Q-learning takes this a step further by forcing a selection of the action with the highest action value during an update, in a similar way to what’s observed with Bellman Optimality Equations. We can inspect SARSA and Q-learning next to the Bellman and Bellman Optimality Equations, below:

You may be wondering about how ensure complete exploration of our state-action space, given the need to constantly select actions for a state with the highest existing action-value. In theory, we could be avoiding the optimal action simply by failing to evaluate it in the first place. To encourage exploration, we can use a decaying e-greedy policy, essentially forcing the agent to select an apparent sub-optimal action in order to learn more about its value, at a certain percentage of the time. By introducing a decaying process, we can limit exploration once all of the states have been evaluated, after which we’ll permanently select the optimal actions for each state.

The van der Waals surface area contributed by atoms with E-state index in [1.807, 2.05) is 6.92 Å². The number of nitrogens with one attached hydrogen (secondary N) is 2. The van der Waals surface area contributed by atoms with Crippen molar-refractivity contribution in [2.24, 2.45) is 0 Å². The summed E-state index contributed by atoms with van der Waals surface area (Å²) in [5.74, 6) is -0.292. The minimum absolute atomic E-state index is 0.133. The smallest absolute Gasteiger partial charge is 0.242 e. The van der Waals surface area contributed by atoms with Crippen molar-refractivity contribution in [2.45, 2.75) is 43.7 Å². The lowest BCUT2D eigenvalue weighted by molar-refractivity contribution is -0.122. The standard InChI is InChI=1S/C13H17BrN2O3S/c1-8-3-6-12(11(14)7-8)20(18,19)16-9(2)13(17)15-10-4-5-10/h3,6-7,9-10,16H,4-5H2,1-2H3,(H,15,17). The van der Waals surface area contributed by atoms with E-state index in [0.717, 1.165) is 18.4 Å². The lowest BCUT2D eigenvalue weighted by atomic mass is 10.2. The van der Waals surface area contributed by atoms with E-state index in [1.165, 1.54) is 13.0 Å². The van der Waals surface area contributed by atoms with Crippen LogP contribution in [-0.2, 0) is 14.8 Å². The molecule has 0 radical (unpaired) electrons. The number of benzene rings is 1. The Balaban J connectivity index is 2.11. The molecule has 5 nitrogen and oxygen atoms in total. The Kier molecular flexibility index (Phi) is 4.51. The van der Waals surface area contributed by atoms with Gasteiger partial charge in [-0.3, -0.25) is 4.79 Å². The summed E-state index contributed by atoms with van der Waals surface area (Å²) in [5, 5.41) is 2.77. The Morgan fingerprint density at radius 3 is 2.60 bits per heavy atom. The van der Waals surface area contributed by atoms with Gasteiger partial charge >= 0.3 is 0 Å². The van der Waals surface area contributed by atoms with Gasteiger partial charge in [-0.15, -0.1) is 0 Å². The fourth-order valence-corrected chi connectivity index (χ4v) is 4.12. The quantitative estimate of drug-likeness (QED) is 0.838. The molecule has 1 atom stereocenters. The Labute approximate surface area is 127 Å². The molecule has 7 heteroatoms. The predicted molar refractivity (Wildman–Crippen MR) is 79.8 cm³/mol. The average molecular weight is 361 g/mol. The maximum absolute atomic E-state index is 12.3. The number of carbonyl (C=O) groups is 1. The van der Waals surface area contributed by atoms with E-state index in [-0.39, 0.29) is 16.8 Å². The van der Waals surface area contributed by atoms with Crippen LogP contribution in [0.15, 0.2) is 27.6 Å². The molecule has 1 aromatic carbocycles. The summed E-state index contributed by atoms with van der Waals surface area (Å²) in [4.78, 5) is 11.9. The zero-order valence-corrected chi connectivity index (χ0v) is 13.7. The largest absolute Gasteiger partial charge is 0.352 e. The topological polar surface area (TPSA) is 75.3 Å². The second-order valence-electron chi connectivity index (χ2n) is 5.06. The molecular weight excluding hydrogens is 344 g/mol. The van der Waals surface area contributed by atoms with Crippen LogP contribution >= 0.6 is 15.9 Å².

As we’ve tackled Pong before with a MDP-based model, let’s take what we’ve learned about Q-learning and apply it to a game of Atari’s Ms. Pac-man.


Our Google Colaboratory implementation is written in Python utilizing Tensorflow Core, and can be found on the GradientCrescent Github. It’s based on that by Ravichandiran et. al, but upgraded to be compatible with Tensorflow 2.0, and significantly expanded to facilitate improved visualization and explanations. As the implementation for this approach is quite convoluted, let’s summarize the order of actions required:

  1. We define our Deep Q-learning neural network. This is a CNN that takes in-game screen images and outputs the probabilities of each of the actions, or Q-values, in the Ms-Pacman gamespace. To acquire a tensor of probabilitieses, we do not include any activation function in our final layer.
  2. As Q-learning require us to have knowledge of both the current and next states, we need to start with data generation. We feed preprocessed input images of the game space, representing initial states s, into the network, and acquire the initial probability distribution of actions, or Q-values. Before training, these values will appear random and sub-optimal.
  3. With our tensor of probabilities, we then select the action with the current highest probability using the argmax() function, and use it to build an epsilon greedy policy.